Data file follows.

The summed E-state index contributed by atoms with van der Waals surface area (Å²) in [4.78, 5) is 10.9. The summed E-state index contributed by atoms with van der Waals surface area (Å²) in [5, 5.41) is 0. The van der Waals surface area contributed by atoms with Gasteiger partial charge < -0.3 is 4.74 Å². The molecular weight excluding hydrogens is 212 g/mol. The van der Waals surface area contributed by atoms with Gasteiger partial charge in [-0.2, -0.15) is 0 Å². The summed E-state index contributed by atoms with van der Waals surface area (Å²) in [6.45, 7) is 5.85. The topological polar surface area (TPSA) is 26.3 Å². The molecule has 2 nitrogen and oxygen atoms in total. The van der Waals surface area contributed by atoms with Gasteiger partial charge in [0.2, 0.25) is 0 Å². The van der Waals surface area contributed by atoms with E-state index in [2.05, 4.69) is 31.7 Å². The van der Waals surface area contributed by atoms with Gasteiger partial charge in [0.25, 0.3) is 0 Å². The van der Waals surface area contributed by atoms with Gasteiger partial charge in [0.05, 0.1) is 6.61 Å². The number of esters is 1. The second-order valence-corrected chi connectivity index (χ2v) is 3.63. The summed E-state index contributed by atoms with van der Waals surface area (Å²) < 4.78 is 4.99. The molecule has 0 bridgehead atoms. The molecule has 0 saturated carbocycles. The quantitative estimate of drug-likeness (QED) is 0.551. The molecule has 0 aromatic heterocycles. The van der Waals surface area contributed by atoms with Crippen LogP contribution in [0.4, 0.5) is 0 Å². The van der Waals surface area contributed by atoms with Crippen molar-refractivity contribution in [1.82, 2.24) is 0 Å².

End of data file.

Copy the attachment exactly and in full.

The summed E-state index contributed by atoms with van der Waals surface area (Å²) in [4.78, 5) is 10.9. The summed E-state index contributed by atoms with van der Waals surface area (Å²) in [5, 5.41) is 0. The van der Waals surface area contributed by atoms with Gasteiger partial charge < -0.3 is 4.74 Å². The molecular weight excluding hydrogens is 212 g/mol. The van der Waals surface area contributed by atoms with Gasteiger partial charge in [-0.2, -0.15) is 0 Å². The summed E-state index contributed by atoms with van der Waals surface area (Å²) in [6.45, 7) is 5.85. The topological polar surface area (TPSA) is 26.3 Å². The molecule has 2 nitrogen and oxygen atoms in total. The van der Waals surface area contributed by atoms with Gasteiger partial charge in [0.2, 0.25) is 0 Å². The van der Waals surface area contributed by atoms with E-state index in [2.05, 4.69) is 31.7 Å². The van der Waals surface area contributed by atoms with Gasteiger partial charge in [0.25, 0.3) is 0 Å². The van der Waals surface area contributed by atoms with Gasteiger partial charge in [0.05, 0.1) is 6.61 Å². The number of esters is 1. The second-order valence-corrected chi connectivity index (χ2v) is 3.63. The summed E-state index contributed by atoms with van der Waals surface area (Å²) < 4.78 is 4.99. The molecule has 0 bridgehead atoms. The molecule has 0 saturated carbocycles. The quantitative estimate of drug-likeness (QED) is 0.551. The molecule has 0 aromatic heterocycles. The van der Waals surface area contributed by atoms with Crippen LogP contribution in [0.4, 0.5) is 0 Å². The van der Waals surface area contributed by atoms with Crippen molar-refractivity contribution in [1.82, 2.24) is 0 Å².